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Making of an Athlete


Anoop Verma

THE LONGEST RACE
By Tom Alter
IndiaInk, an imprint of Roli, New Delhi, 2005, pp. 181, Rs. 250.00

VOLUME XXX NUMBER 1-2 January-February 2006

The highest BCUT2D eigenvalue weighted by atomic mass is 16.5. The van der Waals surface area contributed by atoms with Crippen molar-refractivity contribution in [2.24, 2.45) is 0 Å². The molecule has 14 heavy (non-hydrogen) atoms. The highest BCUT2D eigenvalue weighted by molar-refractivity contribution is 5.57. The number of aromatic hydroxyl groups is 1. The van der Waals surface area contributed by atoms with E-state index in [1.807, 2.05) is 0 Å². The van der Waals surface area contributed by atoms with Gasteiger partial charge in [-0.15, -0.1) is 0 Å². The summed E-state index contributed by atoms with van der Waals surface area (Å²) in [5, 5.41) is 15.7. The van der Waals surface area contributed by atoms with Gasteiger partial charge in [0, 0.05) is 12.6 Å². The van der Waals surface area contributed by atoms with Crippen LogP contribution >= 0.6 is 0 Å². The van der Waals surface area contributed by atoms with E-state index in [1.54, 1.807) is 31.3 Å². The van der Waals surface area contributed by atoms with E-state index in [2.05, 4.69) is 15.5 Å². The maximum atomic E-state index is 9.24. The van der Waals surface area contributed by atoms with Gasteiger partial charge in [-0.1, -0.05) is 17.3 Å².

Being fungible is a key trait of today’s highfliers, in the arena of job profile at least. Don’t we love to rant about sportsmen, particularly cricketers, delving into the realm of Bollywood when they appear in commercials and even TV serials and films? But what about Bollywood actors delving into the realm of sports, when they talk ad nauseam on diverse issues related to intricacies of the game, or making of an athlete. Moreover, what about actors who double up as politicians and vice versa! What about eminent doctors, lawyers doubling as politicians or actors!   So why are celebrities with multifarious personalities becoming as common as packets of baked beans? The answer is obvious. In today’s cultural environment public memory is so short lived, that celebrities from all walks of life -- sportsmen, actors, politicians, even journalists and writers — have to be proficient in donning multiple hats, or they risk fading into a dreary dustbin of oblivion. Though it has to be said that activities of some amongst the thin crowd of celebrities may not be driven by fear of oblivion, their involvement in extracurricular activities might subsume a genuine interest.   Tom Alter may as well fall into the later category. A veteran actor of more than 200 films, he is also an avid sports commentator, popular writer and a much sought after master of ceremonies. Though acting is his self confessed first love, his devotion to sports is no less genuine. In 1996 he completed a full marathon, no mean feat at the age of 46. In the book under review, he describes with infectious enthusiasm the making of a great athlete. The hard work that goes into it and the moral blankness that the athlete is pitted against at every step of the long arduous way to the top. Set in the lofty landscape of the Mussoorie hills, The Longest Race is the unassuming tale of a lad called Bahadur, his journey through life, his desire for running, his ill fated brush with everlasting success and enduring fame, his love for the unassuming and ambivalent Sharmila. Though the son of a humble watchman, Bahadur is a deeply emotional man, his integrity as strong as the feet that labour to win him myriad races. Tom Alter incorporates a quote at the beginning of every chapter. The quote that heralds the first chapter says: “I too want to be a ...


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